Saint John Paul II at 40

Pope St. John Paul II

Today we commemorate Pope Saint John Paul II, for this day chosen as his ‘feast’ marks the 40 anniversary of his coronation as the 264th successor of Saint Peter as the Vicar of Christ, and the tender age of 58 (tender for a Pope); he would go on to have the second-longest serving Pope in history after Pope Blessed Pius IX, or third, if we include Saint Peter’s own reign as the longest.

The pontificate of John Paul was indeed ‘great’ in so many senses of that term, spiritually, intellectually, pastorally and, in one of his own favorite terms, personally. For what really makes someone significant is how he stands before God, as a ‘person’ made and perfected in the image of God’s own Personhood, for that a man is and nothing more, as one saint put it. This holds whether that person is world-famous, as this Pope was, his handsome visage posted everywhere; or unknown to the world, as so many contemplatives, monks, nuns, have been.

Karol Wojtyla originally wanted to follow the latter path, to offer himself as a Carmelite, driven by his love of prayer and solitude, to be ‘alone with God’, but his spiritual director advised the diocesan priesthood, and we have all been the richer for that decision young Karol made, to give himself completely to God in pastoral and spiritual service, right up until the end, ravaged by Parkinson’s, where he offered his own weakness, pain and debility in what may have been his most powerful personal testament.

I will just offer today, in light of the current Synod, an excerpt from Pope John Paul’s 1984 powerful Letter to Youth, which I hope has been read by all the episcopal and advisory participants, and would provide invaluable help in their own discernment on what young people ‘need’ in these troublous times. This bit is on the role of conscience, emphasized in a number of the Popes works, for it is the daily decisions of conscience that shape who we will become, hopefully for the better, and the role of said conscience in the time of youth is indispensable and unrepeatable. As a pastor and spiritual director, Father Wojtyla made demands upon the young people whom he advised, for only he who makes such demands upon himself can grow in holiness, be magnanimous, or ‘great in soul’, and become the person, the saint, that God intends each of us to be. Any other path is nothing less than tragic, and God wills the good, nay, the best, for us all.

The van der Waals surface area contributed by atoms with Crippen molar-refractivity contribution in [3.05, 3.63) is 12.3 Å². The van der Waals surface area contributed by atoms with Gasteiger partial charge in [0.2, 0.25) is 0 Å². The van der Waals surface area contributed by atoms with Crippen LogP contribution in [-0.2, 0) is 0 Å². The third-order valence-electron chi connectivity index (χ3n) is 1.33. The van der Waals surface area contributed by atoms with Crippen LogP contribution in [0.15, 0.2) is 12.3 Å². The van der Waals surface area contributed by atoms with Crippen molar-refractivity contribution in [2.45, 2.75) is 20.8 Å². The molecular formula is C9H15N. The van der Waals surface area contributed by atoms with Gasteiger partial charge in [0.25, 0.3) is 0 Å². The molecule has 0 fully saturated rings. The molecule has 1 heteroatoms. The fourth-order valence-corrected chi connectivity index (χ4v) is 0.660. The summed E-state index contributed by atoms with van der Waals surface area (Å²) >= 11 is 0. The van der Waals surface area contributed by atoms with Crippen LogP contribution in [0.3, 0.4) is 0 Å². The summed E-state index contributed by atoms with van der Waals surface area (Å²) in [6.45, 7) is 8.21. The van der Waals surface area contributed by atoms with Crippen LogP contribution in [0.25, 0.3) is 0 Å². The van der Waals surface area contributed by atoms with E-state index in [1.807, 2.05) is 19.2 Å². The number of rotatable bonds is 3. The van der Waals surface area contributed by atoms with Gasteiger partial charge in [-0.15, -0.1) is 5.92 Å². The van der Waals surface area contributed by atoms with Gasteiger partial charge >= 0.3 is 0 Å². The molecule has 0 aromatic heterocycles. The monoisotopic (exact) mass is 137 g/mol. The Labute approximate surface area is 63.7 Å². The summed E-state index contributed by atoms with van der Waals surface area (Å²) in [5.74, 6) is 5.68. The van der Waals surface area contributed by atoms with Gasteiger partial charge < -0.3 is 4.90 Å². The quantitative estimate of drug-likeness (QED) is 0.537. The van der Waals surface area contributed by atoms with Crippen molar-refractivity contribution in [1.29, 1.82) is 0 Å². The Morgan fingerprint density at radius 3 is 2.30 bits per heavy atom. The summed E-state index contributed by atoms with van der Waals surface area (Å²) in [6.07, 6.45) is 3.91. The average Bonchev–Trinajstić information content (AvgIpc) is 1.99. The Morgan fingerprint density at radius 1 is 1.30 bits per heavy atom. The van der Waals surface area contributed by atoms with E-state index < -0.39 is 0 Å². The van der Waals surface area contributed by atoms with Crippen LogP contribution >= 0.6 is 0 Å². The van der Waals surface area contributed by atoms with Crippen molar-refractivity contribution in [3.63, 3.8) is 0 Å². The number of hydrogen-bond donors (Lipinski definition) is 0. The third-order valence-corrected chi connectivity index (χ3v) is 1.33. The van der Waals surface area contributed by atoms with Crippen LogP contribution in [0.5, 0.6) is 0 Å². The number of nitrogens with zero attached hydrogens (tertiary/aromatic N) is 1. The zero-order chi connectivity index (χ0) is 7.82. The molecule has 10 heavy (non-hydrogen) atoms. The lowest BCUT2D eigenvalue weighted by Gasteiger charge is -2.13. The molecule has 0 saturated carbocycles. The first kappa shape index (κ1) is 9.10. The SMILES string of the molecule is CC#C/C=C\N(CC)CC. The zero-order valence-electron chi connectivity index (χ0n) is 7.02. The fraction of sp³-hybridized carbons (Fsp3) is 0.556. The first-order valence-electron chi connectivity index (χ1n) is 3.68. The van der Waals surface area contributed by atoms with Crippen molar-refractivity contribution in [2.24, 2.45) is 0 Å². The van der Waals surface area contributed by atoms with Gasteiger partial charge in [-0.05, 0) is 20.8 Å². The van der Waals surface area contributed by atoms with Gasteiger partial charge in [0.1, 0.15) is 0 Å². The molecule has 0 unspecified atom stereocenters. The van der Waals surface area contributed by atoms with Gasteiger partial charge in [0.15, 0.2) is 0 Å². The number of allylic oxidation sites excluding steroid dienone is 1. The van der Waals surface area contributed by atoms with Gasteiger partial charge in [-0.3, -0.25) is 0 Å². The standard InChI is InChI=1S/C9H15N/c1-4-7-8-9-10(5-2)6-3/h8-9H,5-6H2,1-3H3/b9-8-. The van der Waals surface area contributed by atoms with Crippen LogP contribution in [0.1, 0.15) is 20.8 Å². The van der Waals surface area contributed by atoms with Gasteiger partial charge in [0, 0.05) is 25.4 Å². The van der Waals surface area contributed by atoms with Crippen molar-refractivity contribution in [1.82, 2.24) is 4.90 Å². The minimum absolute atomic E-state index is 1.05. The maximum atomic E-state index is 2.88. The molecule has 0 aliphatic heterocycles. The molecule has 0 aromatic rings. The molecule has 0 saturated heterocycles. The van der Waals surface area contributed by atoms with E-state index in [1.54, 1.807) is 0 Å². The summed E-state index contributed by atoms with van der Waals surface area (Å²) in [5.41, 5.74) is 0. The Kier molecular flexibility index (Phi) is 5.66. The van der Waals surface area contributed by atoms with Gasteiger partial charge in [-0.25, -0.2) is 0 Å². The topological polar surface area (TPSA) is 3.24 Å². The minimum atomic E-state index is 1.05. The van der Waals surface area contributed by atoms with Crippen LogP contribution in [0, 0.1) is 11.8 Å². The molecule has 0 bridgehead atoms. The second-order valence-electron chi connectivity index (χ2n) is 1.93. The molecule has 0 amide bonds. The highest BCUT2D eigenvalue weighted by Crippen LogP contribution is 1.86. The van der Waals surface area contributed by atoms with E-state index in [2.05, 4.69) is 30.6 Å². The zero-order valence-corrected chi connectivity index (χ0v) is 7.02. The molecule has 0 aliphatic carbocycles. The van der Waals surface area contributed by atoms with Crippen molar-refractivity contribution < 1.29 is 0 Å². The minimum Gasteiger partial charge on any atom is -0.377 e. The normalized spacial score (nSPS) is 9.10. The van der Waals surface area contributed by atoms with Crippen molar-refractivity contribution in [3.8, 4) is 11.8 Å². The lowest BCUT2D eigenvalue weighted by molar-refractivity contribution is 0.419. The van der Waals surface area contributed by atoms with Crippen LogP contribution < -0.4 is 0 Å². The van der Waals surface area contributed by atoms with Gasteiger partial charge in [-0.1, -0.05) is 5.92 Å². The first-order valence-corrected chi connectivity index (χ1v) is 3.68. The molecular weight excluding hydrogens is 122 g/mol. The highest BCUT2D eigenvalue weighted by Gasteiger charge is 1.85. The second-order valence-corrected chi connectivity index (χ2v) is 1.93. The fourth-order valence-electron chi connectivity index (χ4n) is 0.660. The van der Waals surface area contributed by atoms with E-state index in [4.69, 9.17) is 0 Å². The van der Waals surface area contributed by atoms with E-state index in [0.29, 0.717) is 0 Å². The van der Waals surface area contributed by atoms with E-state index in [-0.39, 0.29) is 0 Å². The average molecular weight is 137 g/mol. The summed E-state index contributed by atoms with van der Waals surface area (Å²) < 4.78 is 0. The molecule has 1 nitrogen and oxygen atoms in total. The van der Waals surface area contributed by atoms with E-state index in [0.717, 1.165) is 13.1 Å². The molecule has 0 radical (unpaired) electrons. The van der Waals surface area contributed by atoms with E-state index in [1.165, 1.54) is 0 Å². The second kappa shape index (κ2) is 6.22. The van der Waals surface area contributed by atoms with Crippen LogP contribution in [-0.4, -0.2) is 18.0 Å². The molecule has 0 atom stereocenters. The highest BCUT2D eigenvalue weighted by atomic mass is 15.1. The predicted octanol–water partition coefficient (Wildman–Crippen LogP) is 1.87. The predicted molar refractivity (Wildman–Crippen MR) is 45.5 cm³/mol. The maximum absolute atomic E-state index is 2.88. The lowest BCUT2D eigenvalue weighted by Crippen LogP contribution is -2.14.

Dear young friends! The response which Jesus gives to his questioner in the Gospel is addressed to each one of you. Christ asks you about the state of your moral awareness, and at the same time he questions you about the state of your conscience. This is a key question for man: it is the fundamental question of your youth, one that concerns the whole plan of life which must be formed precisely in youth. Its value is the one most closely connected with the relationship of each of you with moral good and evil. The value of this plan depends in an essential way on the authenticity and rectitude of your conscience. It also depends on its sensitivity.

So we find ourselves here at a crucial moment, when at every step time and eternity meet at a level which is proper to man. It is the level of the conscience, the level of moral values: the conscience is the most important dimension of time and history. For history is written not only by the events which in a certain sense happen “from outside”; it is written first of all “from within”: it is the history of human consciences, of moral victories and defeats. Here too the essential greatness of man finds its foundation: his authentically human dignity. This is that interior treasure whereby man continually goes beyond himself in the direction of eternity. If it is true that “it is established that people would die only once”, it is also true that man carries with him the treasure of conscience, the deposit of good and evil, across the frontier of death, in order that, in the sight of him who is holiness itself, he may find the ultimate and definitive truth about his whole life: “after that comes judgment”.(37)

This is just what happens in the conscience: in the interior truth of our acts, in a certain sense, there is constantly present the dimension of eternal life. And simultaneously the same conscience, through moral values, imprints the most expressive seal upon the life of the generations, upon the history and culture of human environments, societies, nations and of all humanity.

In this field how much depends on each one of you!

Print